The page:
2016. July 12. An amendment to the law which will provide relief on customs duty for materials for a new marina in St George’s has been passed in the House of Assembly. The Customs Tariff Amendment Act 1970 will allow temporary relief for materials and goods needed for the structure and facilities of the St George’s Marina Development Project. Speaking in the House on Friday, Minister of Finance Bob Richards said: “The desire for a marina in St George’s relates principally to the retention of its Unesco World Heritage status and it is part of developing a more sustained financial model for the Corporation of St George. The marina is expected to reduce the impact from storm surge and provide a general revitalization of economic activity in the Olde Towne. An auxiliary benefit is expected to be that the St George’s marina and the St George’s Resort Development are likely to complement one other. “This is part of an ongoing effort to assist the Corporation of St George with schemes that help it to achieve revenues commensurate with its needs. The Government seeks to further assist them to enhance its revenue-raising capacity through appropriate duty relief and other measures not forming part of this bill. The ultimate aim is to reduce Corporation of St George’s need for any future government funding.” Shadow Minister of Finance David Burt welcomed the development of a marina but pushed Mr Richards to release more details about the project. “What are the plans for the St George’s marina? How advanced are the plans? This is not something that we have heard much about. Shed some light on what we are giving approval for.” Junior Minister for Tourism Kenneth Bascome retorted: “This is something that has been talked about for the past six or seven years. This is something that has been in the pipeline for a number of years. I am hopeful that all the members will come on board and support this.” Municipalities minister Grant Gibbons went a little further to explain that the project will begin soon. He said: “There are going to be a couple of phases to this. The America’s Cup in 2017 has been a catalyst for this — it has provided some additional wind beneath the wings — at this point we are looking at almost a record number of super yachts coming in 2017, probably over 90 of them at this point and we don’t have the capacity to be able to handle that number. In addition we are also getting the sense we could have well over 300 other yachts coming in as well so I think the timing couldn’t be better. The Corporation itself will benefit from revenue down the road. It will reinforce and underscore the maritime portion of St George which has been historically part of its life blood.” Mr Richards added: “One of the things they [the developers] are waiting for is this piece of legislation to pass so they can import the materials duty free.”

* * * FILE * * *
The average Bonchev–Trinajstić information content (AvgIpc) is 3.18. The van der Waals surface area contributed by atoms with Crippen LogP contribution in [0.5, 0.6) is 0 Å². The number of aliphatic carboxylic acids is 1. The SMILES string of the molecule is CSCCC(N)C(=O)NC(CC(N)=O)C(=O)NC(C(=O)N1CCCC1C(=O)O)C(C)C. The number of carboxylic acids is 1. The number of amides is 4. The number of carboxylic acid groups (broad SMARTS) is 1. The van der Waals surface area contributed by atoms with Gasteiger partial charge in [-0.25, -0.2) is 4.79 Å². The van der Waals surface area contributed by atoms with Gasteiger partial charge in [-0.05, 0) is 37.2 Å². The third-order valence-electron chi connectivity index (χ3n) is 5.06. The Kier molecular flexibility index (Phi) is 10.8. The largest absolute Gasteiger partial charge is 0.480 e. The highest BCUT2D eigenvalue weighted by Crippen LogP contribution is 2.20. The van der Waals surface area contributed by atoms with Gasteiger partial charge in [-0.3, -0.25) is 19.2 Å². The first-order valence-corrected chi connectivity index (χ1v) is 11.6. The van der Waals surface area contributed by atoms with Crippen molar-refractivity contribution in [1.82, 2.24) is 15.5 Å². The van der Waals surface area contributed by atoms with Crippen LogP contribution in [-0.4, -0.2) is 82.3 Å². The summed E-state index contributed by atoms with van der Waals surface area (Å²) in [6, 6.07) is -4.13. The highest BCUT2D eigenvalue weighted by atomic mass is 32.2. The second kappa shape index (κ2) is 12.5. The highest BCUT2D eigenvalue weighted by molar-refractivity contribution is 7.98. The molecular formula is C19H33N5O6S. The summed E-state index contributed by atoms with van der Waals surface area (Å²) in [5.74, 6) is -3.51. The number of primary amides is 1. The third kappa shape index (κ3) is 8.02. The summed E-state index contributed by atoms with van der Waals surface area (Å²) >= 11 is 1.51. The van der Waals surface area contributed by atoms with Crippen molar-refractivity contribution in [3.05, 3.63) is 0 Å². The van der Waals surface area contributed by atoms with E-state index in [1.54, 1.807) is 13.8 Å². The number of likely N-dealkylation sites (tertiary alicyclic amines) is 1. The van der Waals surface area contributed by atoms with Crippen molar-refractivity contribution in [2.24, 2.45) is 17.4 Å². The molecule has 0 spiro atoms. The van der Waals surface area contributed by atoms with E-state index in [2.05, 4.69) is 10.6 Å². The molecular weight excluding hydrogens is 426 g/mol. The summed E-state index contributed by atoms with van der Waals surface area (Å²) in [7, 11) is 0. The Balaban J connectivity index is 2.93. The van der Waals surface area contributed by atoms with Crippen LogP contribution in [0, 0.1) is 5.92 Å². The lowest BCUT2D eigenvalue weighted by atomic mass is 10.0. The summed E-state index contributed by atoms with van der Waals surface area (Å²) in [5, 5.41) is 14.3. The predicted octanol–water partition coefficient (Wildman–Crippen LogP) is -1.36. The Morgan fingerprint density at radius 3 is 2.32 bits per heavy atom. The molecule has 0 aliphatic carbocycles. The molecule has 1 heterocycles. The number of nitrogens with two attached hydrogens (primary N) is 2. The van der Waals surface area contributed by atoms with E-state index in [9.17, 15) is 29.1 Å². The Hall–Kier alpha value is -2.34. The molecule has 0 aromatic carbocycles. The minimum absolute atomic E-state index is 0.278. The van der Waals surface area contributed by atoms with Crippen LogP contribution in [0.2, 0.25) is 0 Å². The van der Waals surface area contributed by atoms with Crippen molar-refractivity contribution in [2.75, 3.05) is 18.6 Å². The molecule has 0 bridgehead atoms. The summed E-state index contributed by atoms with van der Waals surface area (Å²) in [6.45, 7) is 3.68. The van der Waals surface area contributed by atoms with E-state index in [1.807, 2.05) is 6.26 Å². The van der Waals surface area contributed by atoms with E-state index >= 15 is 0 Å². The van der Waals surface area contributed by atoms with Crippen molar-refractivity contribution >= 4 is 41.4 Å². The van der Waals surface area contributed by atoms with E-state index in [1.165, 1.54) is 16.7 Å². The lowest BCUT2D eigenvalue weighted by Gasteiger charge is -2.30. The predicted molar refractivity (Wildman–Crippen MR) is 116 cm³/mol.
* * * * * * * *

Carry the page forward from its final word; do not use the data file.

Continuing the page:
Market Nights every Tuesday night 7 pm to 10 pm from April 30 to November 30 in King's Square. A traditional Bermuda market with stalls featuring locally made arts and crafts, market produce, music and sale of baked goods. Gombeys perform. Cruise ship passengers can join other visitors and residents.